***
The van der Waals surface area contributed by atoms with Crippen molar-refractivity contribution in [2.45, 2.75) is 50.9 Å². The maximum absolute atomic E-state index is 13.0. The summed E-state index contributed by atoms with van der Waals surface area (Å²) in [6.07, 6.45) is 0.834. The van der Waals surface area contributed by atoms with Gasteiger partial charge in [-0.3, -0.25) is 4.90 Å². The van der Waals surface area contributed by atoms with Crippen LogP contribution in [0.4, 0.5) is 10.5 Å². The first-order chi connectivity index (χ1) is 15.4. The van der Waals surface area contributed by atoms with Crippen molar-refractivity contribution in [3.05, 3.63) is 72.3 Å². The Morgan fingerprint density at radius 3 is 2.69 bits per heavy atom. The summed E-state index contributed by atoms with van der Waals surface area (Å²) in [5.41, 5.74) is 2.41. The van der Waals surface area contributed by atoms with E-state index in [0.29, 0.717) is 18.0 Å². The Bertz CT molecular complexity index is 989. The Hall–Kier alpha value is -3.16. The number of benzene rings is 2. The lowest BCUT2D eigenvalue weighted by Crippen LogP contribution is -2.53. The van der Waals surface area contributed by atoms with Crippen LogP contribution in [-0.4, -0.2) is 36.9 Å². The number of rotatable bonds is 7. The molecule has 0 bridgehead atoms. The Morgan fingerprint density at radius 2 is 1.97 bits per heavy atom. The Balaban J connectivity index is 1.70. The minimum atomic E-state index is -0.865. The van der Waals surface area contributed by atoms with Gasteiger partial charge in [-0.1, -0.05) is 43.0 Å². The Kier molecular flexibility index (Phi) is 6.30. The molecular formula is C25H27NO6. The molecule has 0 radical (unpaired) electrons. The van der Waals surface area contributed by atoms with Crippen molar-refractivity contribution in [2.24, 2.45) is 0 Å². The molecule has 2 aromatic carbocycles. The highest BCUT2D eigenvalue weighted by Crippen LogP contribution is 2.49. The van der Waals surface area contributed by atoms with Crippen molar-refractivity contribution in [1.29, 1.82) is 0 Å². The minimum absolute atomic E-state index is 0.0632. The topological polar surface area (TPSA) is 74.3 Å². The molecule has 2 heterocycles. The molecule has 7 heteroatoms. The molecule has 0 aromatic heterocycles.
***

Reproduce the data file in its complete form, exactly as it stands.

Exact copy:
The van der Waals surface area contributed by atoms with Crippen molar-refractivity contribution in [2.45, 2.75) is 50.9 Å². The maximum absolute atomic E-state index is 13.0. The summed E-state index contributed by atoms with van der Waals surface area (Å²) in [6.07, 6.45) is 0.834. The van der Waals surface area contributed by atoms with Gasteiger partial charge in [-0.3, -0.25) is 4.90 Å². The van der Waals surface area contributed by atoms with Crippen LogP contribution in [0.4, 0.5) is 10.5 Å². The first-order chi connectivity index (χ1) is 15.4. The van der Waals surface area contributed by atoms with Crippen molar-refractivity contribution in [3.05, 3.63) is 72.3 Å². The Morgan fingerprint density at radius 3 is 2.69 bits per heavy atom. The summed E-state index contributed by atoms with van der Waals surface area (Å²) in [5.41, 5.74) is 2.41. The van der Waals surface area contributed by atoms with E-state index in [0.29, 0.717) is 18.0 Å². The Bertz CT molecular complexity index is 989. The Hall–Kier alpha value is -3.16. The number of benzene rings is 2. The lowest BCUT2D eigenvalue weighted by Crippen LogP contribution is -2.53. The van der Waals surface area contributed by atoms with Crippen LogP contribution in [-0.4, -0.2) is 36.9 Å². The number of rotatable bonds is 7. The molecule has 0 bridgehead atoms. The Morgan fingerprint density at radius 2 is 1.97 bits per heavy atom. The Balaban J connectivity index is 1.70. The minimum atomic E-state index is -0.865. The van der Waals surface area contributed by atoms with Gasteiger partial charge in [-0.1, -0.05) is 43.0 Å². The Kier molecular flexibility index (Phi) is 6.30. The molecular formula is C25H27NO6. The molecule has 0 radical (unpaired) electrons. The van der Waals surface area contributed by atoms with Crippen molar-refractivity contribution in [2.24, 2.45) is 0 Å². The molecule has 2 aromatic carbocycles. The highest BCUT2D eigenvalue weighted by Crippen LogP contribution is 2.49. The van der Waals surface area contributed by atoms with Crippen molar-refractivity contribution in [1.29, 1.82) is 0 Å². The minimum absolute atomic E-state index is 0.0632. The topological polar surface area (TPSA) is 74.3 Å². The molecule has 2 heterocycles. The molecule has 7 heteroatoms. The molecule has 0 aromatic heterocycles.